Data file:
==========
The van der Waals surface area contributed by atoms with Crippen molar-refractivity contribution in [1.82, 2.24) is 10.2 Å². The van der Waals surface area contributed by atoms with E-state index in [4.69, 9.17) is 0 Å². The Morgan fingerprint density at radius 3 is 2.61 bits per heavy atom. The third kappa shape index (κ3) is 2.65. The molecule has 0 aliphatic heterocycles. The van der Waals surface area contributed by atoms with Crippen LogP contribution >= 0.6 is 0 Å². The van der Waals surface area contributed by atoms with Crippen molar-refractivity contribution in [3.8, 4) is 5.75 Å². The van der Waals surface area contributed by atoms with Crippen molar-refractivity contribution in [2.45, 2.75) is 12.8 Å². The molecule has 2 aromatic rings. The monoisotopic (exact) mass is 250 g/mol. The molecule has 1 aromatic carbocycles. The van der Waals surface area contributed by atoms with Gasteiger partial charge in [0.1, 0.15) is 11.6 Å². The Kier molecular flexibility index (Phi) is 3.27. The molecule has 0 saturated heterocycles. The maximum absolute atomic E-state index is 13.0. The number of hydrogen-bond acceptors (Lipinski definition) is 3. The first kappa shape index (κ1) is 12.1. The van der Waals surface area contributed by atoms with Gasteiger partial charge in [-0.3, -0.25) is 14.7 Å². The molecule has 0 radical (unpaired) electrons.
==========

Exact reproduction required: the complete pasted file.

The van der Waals surface area contributed by atoms with Crippen molar-refractivity contribution in [1.82, 2.24) is 10.2 Å². The van der Waals surface area contributed by atoms with E-state index in [4.69, 9.17) is 0 Å². The Morgan fingerprint density at radius 3 is 2.61 bits per heavy atom. The third kappa shape index (κ3) is 2.65. The molecule has 0 aliphatic heterocycles. The van der Waals surface area contributed by atoms with Crippen LogP contribution >= 0.6 is 0 Å². The van der Waals surface area contributed by atoms with Crippen molar-refractivity contribution in [3.8, 4) is 5.75 Å². The van der Waals surface area contributed by atoms with Crippen molar-refractivity contribution in [2.45, 2.75) is 12.8 Å². The molecule has 2 aromatic rings. The monoisotopic (exact) mass is 250 g/mol. The molecule has 1 aromatic carbocycles. The van der Waals surface area contributed by atoms with Gasteiger partial charge in [0.1, 0.15) is 11.6 Å². The Kier molecular flexibility index (Phi) is 3.27. The molecule has 0 saturated heterocycles. The maximum absolute atomic E-state index is 13.0. The number of hydrogen-bond acceptors (Lipinski definition) is 3. The first kappa shape index (κ1) is 12.1. The van der Waals surface area contributed by atoms with Gasteiger partial charge in [-0.3, -0.25) is 14.7 Å². The molecule has 0 radical (unpaired) electrons.